In a Chilean little town, the son of an uprooted couple, formed by a rigorous communist father and a loving but weak mother, tries to pave his own path in a society that does not understand their Jewish-Ukrainian origins.
Lead Guitarist, 108:
The reason why parents are not so thrilled is because they want to have - its natural - they want to have a child that they can brag about and feel good about. And you can't brag that your child is a Hare Krishna.
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Growing up in Wisconsin in the 1990s, I was not personally a part of the New York Hardcore scene. Some of the bigger names trickled down my direction -- H2O, Sick of It All and Orange 9MM, for example. The more localized hardcore bands -- No Redeeming Social Value and the like -- were absent from my friends' music collections. We knew there was more, but we didn't know what. The lines between punk, hardcore and the emerging genre of pop-punk were blurring and remain blurred to this day. What "NYHC" does is take me and those of my generation back to the 1990s (1991-1995) and reveal to us the world we knew existed but couldn't quite reach.
There isn't much need for me to heap praise on this documentary. When it was first released, the film won several awards. I don't suppose anyone could deny the vision of this film and how well it all came together. The violence, contrasted with the call for unity, is intact. The path of some bands (towards embracing the Hare Krishna lifestyle) and others (accepting drugs) that split are elucidated -- we can see the opposite sides of the same coin. And, what I found most amazing, we learn of the reality behind the lifestyle. Some of the youth lived pampered suburban lives on Long Island. But just as often there were horror stories -- one band member recounts those he knew who died of AIDS, an epidemic that had reached its bloom by this point.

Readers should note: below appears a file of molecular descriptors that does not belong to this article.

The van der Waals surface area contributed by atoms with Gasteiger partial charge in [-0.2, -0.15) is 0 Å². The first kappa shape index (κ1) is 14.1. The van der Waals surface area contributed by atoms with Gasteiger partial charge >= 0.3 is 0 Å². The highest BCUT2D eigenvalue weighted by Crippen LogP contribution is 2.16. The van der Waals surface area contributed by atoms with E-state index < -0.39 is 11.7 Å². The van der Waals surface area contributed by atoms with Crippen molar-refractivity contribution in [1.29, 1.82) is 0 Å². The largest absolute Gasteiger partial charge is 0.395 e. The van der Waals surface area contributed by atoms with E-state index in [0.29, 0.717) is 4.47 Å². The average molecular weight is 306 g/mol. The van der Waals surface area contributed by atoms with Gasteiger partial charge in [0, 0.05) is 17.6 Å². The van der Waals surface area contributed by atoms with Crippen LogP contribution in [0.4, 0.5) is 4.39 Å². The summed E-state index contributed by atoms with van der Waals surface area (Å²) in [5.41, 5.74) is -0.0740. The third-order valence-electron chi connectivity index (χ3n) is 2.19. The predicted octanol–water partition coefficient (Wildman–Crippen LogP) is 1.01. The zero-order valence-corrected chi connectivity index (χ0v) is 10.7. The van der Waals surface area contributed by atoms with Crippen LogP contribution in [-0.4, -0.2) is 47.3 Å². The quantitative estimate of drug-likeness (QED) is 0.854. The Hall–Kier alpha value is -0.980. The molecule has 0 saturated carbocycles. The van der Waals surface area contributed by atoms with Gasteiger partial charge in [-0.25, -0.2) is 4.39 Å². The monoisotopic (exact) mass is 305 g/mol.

Certainly, if you were not or are not a fan of the hardcore music you may find the film less interesting. You'll ask, "why should I expose myself to such noise?" and you may be right to avoid the movie. But I think you'd be wrong. Everyone can benefit from this film -- it's not just a story about music, but a story about diversity and a slice of life from America. These aren't just the kids of New York, but the kids of Wisconsin and everywhere else.
And while the documentary is solid enough by itself, the DVD package is a special treat for fans. There are plenty of bonus features -- most notably a ten-year review or "where are they now" featurette. Did the band members remain "hardcore" or did they grow up and enter mainstream America? Are the Hare Krishnas still chanting? I won't reveal the answers, but this is a video you'll really need to see to get the full story. (And don't ignore the other bonuses.) In short, I am highly recommending this disc for all audiences. I had my doubts about the timeliness of a documentary focusing on the 1990s (not exactly as iconic a decade as the 1960s, for example) but all doubts were washed away. The youth of America is constantly changing, but there's a current that runs through all generations. Catch it here in "NYHC".
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